In the lawsuit, Sean Coppedge, whose parents were Presbyterian missionaries in what is now the Democratic Republic of the Congo, charges that although those operating the boarding house in Kinshasa were aware of allegations that the son of a Presbyterian missionary couple had sexually abused another boy at the facility, he was allowed to return to the house, where he later abused Coppedge as well.
The lawsuit, which was filed in Louisville, Kentucky, where the PC-USA is headquartered, states that the denomination had received reports before 1988 of alleged abuse at the facility and that it “knew or should have known ... that its mission children were vulnerable to sexual abuse.” Coppedge is seeking damages for emotional distress, lost wages, the cost of counseling, and other injuries.
The charge by Coppedge is one of many detailed in a 546-page report that represents the findings of an independent panel commissioned by the church. The panel, which spent several years investigating charges of physical and sexual abuse involving the children of missionaries serving overseas from the 1950s to 1990, ultimately named nine individuals, including ministers ordained with the denomination, whom the panel determined had abused children.
A similar investigation in 2002 had found “overwhelming” evidence that a Presbyterian minister and missionary had sexually abused at least 22 girls and women over a 40-year period, both in Africa and the United States, and, additionally, that between 1968 and 1970 a male Methodist missionary had abused children of Presbyterian missionaries at the same Kinshasa facility where Coppedge says he was abused.
In all, the most recent investigative panel looked into 85 allegations, concluding that 30 confirmed instances of physical and sexual abuse had occurred at PC-USA missions localities in Cameroon, Congo, Egypt, Ethiopia, India, Mexico, Pakistan, and Thailand. The panel concluded that scores of other allegations lacked enough evidence and information to substantiate.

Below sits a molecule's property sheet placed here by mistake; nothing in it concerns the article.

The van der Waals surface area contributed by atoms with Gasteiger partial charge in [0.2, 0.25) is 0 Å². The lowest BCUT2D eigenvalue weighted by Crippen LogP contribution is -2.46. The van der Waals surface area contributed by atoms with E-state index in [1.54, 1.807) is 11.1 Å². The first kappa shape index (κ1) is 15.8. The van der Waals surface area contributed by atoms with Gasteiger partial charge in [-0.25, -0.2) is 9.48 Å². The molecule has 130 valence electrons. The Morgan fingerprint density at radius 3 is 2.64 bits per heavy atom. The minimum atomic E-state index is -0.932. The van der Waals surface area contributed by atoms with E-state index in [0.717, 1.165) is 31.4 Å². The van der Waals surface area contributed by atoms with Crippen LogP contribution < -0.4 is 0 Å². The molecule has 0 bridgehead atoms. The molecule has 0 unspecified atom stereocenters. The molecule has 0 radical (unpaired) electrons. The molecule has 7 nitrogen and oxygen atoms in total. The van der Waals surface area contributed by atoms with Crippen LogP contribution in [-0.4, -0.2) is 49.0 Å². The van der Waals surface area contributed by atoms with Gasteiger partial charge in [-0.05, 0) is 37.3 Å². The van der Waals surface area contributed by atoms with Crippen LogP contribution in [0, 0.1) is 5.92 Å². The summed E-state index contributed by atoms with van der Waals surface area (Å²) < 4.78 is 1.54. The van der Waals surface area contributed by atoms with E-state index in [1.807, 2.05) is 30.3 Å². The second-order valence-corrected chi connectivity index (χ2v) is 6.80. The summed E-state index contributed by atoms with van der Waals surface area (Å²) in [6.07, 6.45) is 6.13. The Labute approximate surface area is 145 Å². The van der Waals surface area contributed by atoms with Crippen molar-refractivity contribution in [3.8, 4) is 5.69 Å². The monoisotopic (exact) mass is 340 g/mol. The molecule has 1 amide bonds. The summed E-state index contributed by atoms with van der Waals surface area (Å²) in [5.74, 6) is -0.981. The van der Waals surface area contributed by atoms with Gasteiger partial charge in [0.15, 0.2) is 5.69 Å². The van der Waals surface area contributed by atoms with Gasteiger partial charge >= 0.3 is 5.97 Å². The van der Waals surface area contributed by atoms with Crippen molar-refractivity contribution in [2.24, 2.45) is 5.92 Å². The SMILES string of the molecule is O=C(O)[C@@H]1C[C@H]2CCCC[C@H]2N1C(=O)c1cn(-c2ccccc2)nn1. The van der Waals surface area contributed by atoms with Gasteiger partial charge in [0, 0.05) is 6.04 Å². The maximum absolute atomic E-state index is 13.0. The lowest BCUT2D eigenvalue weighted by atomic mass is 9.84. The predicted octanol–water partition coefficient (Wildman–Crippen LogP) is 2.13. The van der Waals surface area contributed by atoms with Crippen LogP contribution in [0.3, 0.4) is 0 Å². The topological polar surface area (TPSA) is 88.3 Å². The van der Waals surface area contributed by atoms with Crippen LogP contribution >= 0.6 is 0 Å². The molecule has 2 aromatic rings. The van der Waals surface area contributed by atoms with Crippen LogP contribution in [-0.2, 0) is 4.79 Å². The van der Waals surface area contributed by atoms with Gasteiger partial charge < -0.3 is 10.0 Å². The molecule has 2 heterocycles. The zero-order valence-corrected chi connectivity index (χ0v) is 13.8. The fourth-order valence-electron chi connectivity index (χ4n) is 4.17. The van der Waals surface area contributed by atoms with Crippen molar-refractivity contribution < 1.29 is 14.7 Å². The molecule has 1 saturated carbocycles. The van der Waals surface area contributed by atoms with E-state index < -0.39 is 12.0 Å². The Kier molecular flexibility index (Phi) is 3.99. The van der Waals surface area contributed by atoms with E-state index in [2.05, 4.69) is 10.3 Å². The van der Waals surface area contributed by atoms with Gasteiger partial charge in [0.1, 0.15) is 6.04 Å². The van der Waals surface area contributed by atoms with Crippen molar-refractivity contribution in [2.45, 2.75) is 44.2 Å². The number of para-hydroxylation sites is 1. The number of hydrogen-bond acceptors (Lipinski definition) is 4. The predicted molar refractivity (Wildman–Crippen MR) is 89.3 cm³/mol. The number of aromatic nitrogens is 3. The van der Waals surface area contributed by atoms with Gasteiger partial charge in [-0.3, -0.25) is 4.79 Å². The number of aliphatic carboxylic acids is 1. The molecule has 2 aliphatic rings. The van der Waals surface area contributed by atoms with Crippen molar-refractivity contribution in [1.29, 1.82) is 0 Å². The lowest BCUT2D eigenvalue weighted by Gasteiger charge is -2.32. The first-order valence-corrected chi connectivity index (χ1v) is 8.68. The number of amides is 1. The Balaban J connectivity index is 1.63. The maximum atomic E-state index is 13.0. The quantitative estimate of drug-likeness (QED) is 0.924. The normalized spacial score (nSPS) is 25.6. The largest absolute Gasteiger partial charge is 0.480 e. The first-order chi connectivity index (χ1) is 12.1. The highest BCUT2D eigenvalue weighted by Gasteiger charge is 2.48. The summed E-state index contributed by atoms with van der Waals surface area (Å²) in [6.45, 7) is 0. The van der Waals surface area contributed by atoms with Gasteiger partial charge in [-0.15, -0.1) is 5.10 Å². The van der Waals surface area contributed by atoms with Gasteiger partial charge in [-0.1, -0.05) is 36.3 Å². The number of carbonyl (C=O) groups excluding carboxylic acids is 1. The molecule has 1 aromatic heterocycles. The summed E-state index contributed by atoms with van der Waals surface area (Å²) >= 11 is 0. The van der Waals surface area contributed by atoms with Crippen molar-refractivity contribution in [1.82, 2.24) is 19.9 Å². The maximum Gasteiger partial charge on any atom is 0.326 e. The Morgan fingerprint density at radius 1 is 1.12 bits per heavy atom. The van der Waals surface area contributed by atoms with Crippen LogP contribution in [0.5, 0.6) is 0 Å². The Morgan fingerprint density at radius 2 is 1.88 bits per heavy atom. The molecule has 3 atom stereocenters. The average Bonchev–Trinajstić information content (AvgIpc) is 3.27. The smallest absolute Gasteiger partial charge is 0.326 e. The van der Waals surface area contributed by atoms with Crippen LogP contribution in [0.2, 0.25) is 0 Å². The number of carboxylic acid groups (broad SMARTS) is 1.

According to the report, many of the alleged abusers of the children were teachers, house parents, and peers, and many of the instances of abuse occurred at schools and boarding facilities where children were supposed to be safe and protected. “Children in boarding school felt vulnerable,” the report related. “Was it the separation from their parents with whom they might have communicated their fears? Was it the code of silence through censorship of letters home or implicit messages to not worry busy parents? Was it the loneliness and abandonment they felt? Or was it feeling they must be bad?”
Victims interviewed by the panel told of the impact the abuse had on their lives, citing ongoing guilt and shame over the incidents, as well as depression and difficulties in maintaining relationships. “To this day I do not fully understand why I did not cry out as he attempted to rape me,” one victim told the panel as she recalled her own abuse nightmare, “why I wanted this crisis solved without others knowing.”
Linda Valentine, executive director of the denomination’s General Assembly Missions Council (GAMC), noted that over the 40 years that the abuse occurred, thousands of children accompanied their missionary parents to far-off places, where some of those children “were abused and traumatized,” and where “the church did not protect these vulnerable people.... On behalf of the church, I grieve with those who suffered and who continue to suffer because of this abuse. I hope that they will receive some comfort in knowing that the church has already implemented many procedures to prevent such abuse in the future, and will continue to develop and refine procedures so that no child is placed at risk again.”
The PC-USA, which boasts some 2.2 million members and an estimated 10,000 congregations across the nation, is one of a handful of mainline Christian denominations that has witnessed the liberalization of its doctrines and accepted behaviors over the past several years. In July 2010, delegates to the denomination’s General Assembly meeting in Minneapolis voted to allow the ordination of non-celibate homosexuals, while temporarily shelving a proposal to expand a church-wide definition of marriage to include homosexual couples, a move that would allow clergy to “marry” same-sex partners.